Picture of front_lot We visited Versailles as a day trip from Paris. It's less than an hour by train from the Gare Austerlitz and once you arrive in Versailles it's only about a five minute walk until you have this view.
Picture of front I suppose this is the front door although the palace is so sprawling and has so many entrances that it's hard to tell. Entering the palace itself requires a ticket and basically leaves you in this courtyard where there are multiple different sections that can be visited. The main rooms are through the doorway under the French flag.
Picture of drawing_room While much of the palace is off-limits to visitors you probably won't notice or care much because the furnished areas are still extensive. Like most French palaces and chateaus that existed pre-Revolution, this is actually 're-furnished' because it was looted during the Revolution.
Picture of bedroom Versailles existed as a hunting lodge for a long time but it was rebuilt into its current splendor by Louis XIV and then used as a royal residence until Louis XVI and the Revolution. That means only three French kings actually used this as their primary palace across just over a one hundred year span.
Picture of hall_of_mirrors Probably the most famous 'room' in the palace is the Hall of Mirrors. The primary purpose of this room was simply to connect the King's quarters with the Queen's quarters. There were of course balls held here as well. As best we can tell there were balls held everywhere inside and outside Versailles.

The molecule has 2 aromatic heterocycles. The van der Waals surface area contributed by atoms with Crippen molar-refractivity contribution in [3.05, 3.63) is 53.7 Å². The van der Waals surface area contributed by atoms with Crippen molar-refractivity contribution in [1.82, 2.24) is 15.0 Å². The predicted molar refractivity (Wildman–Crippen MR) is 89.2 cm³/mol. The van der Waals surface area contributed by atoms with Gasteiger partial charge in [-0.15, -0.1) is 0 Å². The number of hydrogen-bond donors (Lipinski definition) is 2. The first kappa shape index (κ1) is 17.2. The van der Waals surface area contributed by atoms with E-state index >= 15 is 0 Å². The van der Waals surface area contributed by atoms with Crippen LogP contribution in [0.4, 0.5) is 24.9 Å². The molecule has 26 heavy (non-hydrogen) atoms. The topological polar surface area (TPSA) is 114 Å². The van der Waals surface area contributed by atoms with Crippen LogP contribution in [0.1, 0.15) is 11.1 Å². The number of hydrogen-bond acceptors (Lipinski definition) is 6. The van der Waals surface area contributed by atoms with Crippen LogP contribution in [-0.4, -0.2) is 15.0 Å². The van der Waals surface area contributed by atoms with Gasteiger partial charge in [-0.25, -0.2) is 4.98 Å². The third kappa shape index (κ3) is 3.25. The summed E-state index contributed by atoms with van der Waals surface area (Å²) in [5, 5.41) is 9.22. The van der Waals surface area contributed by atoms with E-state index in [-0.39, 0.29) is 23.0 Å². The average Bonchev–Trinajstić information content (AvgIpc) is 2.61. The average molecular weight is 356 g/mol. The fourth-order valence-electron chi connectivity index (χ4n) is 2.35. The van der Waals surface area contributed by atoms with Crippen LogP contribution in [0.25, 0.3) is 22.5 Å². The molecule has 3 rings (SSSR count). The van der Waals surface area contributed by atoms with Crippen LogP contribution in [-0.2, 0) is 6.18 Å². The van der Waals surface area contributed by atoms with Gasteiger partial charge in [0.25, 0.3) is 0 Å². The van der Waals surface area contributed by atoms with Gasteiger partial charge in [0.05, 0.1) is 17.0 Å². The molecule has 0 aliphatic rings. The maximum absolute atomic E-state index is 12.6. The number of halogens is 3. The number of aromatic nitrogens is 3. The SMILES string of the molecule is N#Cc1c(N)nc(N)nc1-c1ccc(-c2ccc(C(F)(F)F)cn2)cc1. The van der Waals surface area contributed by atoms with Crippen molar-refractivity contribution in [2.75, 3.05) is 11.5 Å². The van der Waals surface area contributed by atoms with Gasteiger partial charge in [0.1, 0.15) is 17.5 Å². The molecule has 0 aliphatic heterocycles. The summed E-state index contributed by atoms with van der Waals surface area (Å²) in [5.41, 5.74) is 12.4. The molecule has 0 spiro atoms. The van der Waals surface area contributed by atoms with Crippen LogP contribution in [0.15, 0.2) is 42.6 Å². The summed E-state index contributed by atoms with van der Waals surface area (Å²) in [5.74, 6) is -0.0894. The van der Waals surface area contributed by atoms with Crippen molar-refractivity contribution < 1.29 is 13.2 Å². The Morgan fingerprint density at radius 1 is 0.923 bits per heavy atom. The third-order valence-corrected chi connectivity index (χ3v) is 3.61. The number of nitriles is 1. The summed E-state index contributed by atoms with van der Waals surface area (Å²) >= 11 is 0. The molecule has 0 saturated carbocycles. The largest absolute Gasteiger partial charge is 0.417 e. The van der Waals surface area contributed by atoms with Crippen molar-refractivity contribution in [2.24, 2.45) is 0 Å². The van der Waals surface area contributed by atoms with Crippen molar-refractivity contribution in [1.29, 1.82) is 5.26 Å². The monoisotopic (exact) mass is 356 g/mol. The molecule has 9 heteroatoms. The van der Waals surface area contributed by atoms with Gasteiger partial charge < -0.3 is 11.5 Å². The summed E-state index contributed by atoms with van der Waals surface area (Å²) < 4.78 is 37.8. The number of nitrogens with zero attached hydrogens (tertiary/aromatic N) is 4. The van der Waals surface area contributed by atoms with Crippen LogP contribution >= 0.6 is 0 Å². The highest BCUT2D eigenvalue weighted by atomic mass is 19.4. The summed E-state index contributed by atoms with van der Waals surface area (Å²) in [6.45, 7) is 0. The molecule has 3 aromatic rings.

Picture of back As big as the palace itself is, the grounds dwarf it in size. They may well be as large as the modern town of Versailles itself. This is a view of the palace from the back. The Hall of Mirrors occupies most of the middle floor of that central building looking out onto these reflecting pools.
Picture of side_garden This is the nice 'little' side garden at Versailles. The primary gardens extend back from the rear of the palace and eventually bring you to other buildings including the Trianon palaces, originally built for assorted mistresses. Also found out there is a recreated Norman village from the 1780s used by Marie Antoinette and her court to 'play' at being peasants.
Picture of fountain The Latona fountain has a central view of the gardens and the palace and represents the story of Latona from Metamorphoses.
Picture of alley From the side of the fountain you can see down the alleyway to the so-called "Grand Canal" of Versailles. It's not so much a canal as a rectangular pool. Nowadays you can rent boats and float around out there but it's relatively limited space.
Picture of reflecting_pool To either side of the alley behind these giant hedge walls are all sorts of nooks and crannies tucked into formal gardens. It's a great place to wander around and you'll periodically find fountains, statues, colonnades and quite possibly a restaurant or two (there's actually one on each side).

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